DANDENONG Stingrays coach, Craig Black is hoping for a fairytale finish to his stint at the club as head coach, before joining Collingwood in a development role. Speaking at the TAC Cup Grand Final press conference, Black said he hoped the Stingrays could win their first flag upon their sixth attempt in the competition, but would treat the game just like any other game.
“I don’t think you can probably hide from it (the 0-5 record in grand finals),” he said. “Everyone seems to bring it up, but some of these boys like Campbell (Hustwaite, co-captain) weren’t even born when they had the first Grand Finals losses. “I think you’d have those stories with everyone, but yeah we talk about it, but it’s even better when these boys get the opportunity to come out and maybe be the first person that can do it.”
Being his last game in charge of the Shepley Oval club, Black said he had mixed emotions, but was looking forward to finishing on a high for the players.
“It’s no different really, it is when you’re looking back, you’ve been there a long time, I think I’ve been back nine years, you know every bump along the road, so I definitely will miss it, I’ve got some good memories,” he said. “But I just want to get the right result so the players, the 60 players on our list, can get some success.” On the weekend we will have probably 20 players, 21 players who it will be their last game, so hopefully they can go out with a win.”
Dandenong Stingrays head into Saturday’s decider with just one loss to their name – a six-point defeat – to their grand final opponents, Oakleigh Chargers. Black said the season had been a strong one for the club, but it would not amount to much in the long-term if they dropped the final game on the weekend.
“Obviously we got some reward for our effort, the way we played throughout the year, but as you know the TAC Cup changes every year with school kids out, nationals and academy boys missing games,” he said. “We’ve been really fortunate this year, we’ve won a couple of close ones earlier in the year and we kept rolling on, but as you know with footy once you’ve sort of won one game you just move onto the next. “We’ve been lucky that we’ve won a few, but doesn’t mean much now does it when there’s one game up for grabs?”
Asked about whether the Stingrays were nervous facing the only team that had managed to stop them singing the song after the game, Black said it was indeed the opposite view that the players and staff held.
“I look at it completely different,” he said. “I think hopefully people are probably saying the two best teams have made the grand final this year. “I know our players, and I won’t speak for Clarkey, but I’m sure he’s probably the same. “Young kids just love coming out and playing against the best talent and give themselves every opportunity to fulfil their dreams and win games of footy and hopefully end up on an AFL list. “I think the TAC Cup will get that opportunity this week and supporters will come and see the two best teams play off and that’s unbelievable for us.”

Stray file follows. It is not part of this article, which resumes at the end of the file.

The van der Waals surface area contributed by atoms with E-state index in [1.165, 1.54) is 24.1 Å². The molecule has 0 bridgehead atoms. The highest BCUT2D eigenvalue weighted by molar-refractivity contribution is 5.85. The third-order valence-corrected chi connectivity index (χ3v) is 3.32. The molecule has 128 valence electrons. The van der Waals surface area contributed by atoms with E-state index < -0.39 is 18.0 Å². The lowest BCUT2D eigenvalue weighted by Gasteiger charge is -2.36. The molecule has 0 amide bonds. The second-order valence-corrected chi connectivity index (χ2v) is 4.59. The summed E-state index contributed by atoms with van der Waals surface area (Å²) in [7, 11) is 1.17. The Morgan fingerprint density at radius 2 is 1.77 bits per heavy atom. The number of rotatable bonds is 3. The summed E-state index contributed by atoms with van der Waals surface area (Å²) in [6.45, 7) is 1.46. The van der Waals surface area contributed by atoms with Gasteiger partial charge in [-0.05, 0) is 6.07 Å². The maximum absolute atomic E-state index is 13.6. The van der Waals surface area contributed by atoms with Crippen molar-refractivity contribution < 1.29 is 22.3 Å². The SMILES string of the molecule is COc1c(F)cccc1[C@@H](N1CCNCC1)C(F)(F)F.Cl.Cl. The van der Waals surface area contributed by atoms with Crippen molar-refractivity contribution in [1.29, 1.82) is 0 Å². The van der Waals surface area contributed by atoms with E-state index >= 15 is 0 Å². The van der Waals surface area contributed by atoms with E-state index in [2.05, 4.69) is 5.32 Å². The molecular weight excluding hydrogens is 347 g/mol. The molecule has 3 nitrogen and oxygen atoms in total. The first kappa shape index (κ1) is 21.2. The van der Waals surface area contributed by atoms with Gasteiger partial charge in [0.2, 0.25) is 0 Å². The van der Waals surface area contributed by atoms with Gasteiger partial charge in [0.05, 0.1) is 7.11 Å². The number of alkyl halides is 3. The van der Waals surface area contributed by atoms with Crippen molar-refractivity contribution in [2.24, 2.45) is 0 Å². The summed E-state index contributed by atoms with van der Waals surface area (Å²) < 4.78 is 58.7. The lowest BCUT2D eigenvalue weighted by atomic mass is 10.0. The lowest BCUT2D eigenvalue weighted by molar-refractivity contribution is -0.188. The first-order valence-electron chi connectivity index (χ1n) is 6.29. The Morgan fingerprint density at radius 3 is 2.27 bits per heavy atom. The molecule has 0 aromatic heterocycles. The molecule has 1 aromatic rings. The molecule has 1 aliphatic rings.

One interesting factor looking ahead to the 2018 TAC Cup Grand Final is the different styles that the two clubs take with their football. While Oakleigh rely on medium-tall and small options to kick their goals, Dandenong have some tall timber up forward, as well as a number of medium talls and midfielders who float through to kick winning scores. The Stingrays mentor said he would just focus on his side’s strengths rather than just looking to nullify the strengths of the Chargers.
“I think you go into the game, both teams are into awesome form, coming into the last 8-10 weeks of footy,” Black said. “If either team can get the play on their terms it will go a long way. “I know with us, you just deal with what you’ve got. “This year is a bit of an abnormal year, we’ve got some tall players and next year we mightn’t, so pre-season you get them, you keep developing them and hopefully you get the right team.”
Another aspect that comes into play which is unique for this game is the fact that Oakleigh will field four top-age players who are eligible to be recruited by Collingwood under the father-son and Next Generation Academy. Black, who will try and nullify their impact this weekend, will help develop those players, if selected by the Magpies, when he heads to the Holden Centre at the conclusion of the season. Black said he looked forward to the role, but for now, the likes of Isaac Quaynor, Atu Bosenavulagi, Bailey Wraith and Will Kelly were all opposition players.
“I think looking at the last sort of eight weeks and stuff, we’re really still leaving them in the TAC,” Black said. “The TAC Cup is a wonderful breeding ground for developing young players and obviously Oakleigh have a terrific track record of doing that over 25 years and even the last few years so really while the young NGA players are still in their TAC Cup, you sort of watch them from afar and let them develop in their own program and once the season finishes we’ll start doing a lot more with them.”